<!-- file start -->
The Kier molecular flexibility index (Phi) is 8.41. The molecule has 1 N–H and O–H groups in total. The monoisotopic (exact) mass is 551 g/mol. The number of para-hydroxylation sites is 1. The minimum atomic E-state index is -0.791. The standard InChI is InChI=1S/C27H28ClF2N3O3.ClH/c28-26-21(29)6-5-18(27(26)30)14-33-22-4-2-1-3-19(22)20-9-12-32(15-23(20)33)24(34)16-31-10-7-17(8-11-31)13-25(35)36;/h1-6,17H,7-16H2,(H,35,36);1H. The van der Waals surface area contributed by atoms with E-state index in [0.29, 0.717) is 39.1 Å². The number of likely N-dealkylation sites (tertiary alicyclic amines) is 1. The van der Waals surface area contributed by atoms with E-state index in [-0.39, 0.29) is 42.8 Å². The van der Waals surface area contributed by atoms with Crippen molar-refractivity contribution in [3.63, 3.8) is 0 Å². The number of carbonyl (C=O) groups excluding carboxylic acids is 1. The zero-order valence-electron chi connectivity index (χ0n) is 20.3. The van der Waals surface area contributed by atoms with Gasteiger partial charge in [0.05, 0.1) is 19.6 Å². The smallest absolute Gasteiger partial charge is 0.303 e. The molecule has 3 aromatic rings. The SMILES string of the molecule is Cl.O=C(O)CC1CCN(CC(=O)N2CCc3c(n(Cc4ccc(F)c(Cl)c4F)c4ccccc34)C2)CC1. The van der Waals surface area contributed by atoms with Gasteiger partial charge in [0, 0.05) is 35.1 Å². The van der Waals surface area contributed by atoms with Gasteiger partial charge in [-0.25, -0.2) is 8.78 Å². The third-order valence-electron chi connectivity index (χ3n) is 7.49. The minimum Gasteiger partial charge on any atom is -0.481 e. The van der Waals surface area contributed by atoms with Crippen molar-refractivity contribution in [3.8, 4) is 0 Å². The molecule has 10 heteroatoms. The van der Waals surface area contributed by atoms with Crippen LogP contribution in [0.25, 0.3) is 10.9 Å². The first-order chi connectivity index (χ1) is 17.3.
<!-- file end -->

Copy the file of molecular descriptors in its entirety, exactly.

The Kier molecular flexibility index (Phi) is 8.41. The molecule has 1 N–H and O–H groups in total. The monoisotopic (exact) mass is 551 g/mol. The number of para-hydroxylation sites is 1. The minimum atomic E-state index is -0.791. The standard InChI is InChI=1S/C27H28ClF2N3O3.ClH/c28-26-21(29)6-5-18(27(26)30)14-33-22-4-2-1-3-19(22)20-9-12-32(15-23(20)33)24(34)16-31-10-7-17(8-11-31)13-25(35)36;/h1-6,17H,7-16H2,(H,35,36);1H. The van der Waals surface area contributed by atoms with E-state index in [0.29, 0.717) is 39.1 Å². The number of likely N-dealkylation sites (tertiary alicyclic amines) is 1. The van der Waals surface area contributed by atoms with E-state index in [-0.39, 0.29) is 42.8 Å². The van der Waals surface area contributed by atoms with Crippen molar-refractivity contribution in [3.63, 3.8) is 0 Å². The number of carbonyl (C=O) groups excluding carboxylic acids is 1. The zero-order valence-electron chi connectivity index (χ0n) is 20.3. The van der Waals surface area contributed by atoms with Gasteiger partial charge in [0.05, 0.1) is 19.6 Å². The smallest absolute Gasteiger partial charge is 0.303 e. The molecule has 3 aromatic rings. The SMILES string of the molecule is Cl.O=C(O)CC1CCN(CC(=O)N2CCc3c(n(Cc4ccc(F)c(Cl)c4F)c4ccccc34)C2)CC1. The van der Waals surface area contributed by atoms with Gasteiger partial charge in [0, 0.05) is 35.1 Å². The van der Waals surface area contributed by atoms with Gasteiger partial charge in [-0.25, -0.2) is 8.78 Å². The third-order valence-electron chi connectivity index (χ3n) is 7.49. The minimum Gasteiger partial charge on any atom is -0.481 e. The van der Waals surface area contributed by atoms with Crippen molar-refractivity contribution in [3.8, 4) is 0 Å². The molecule has 10 heteroatoms. The van der Waals surface area contributed by atoms with Crippen LogP contribution in [0.25, 0.3) is 10.9 Å². The first-order chi connectivity index (χ1) is 17.3.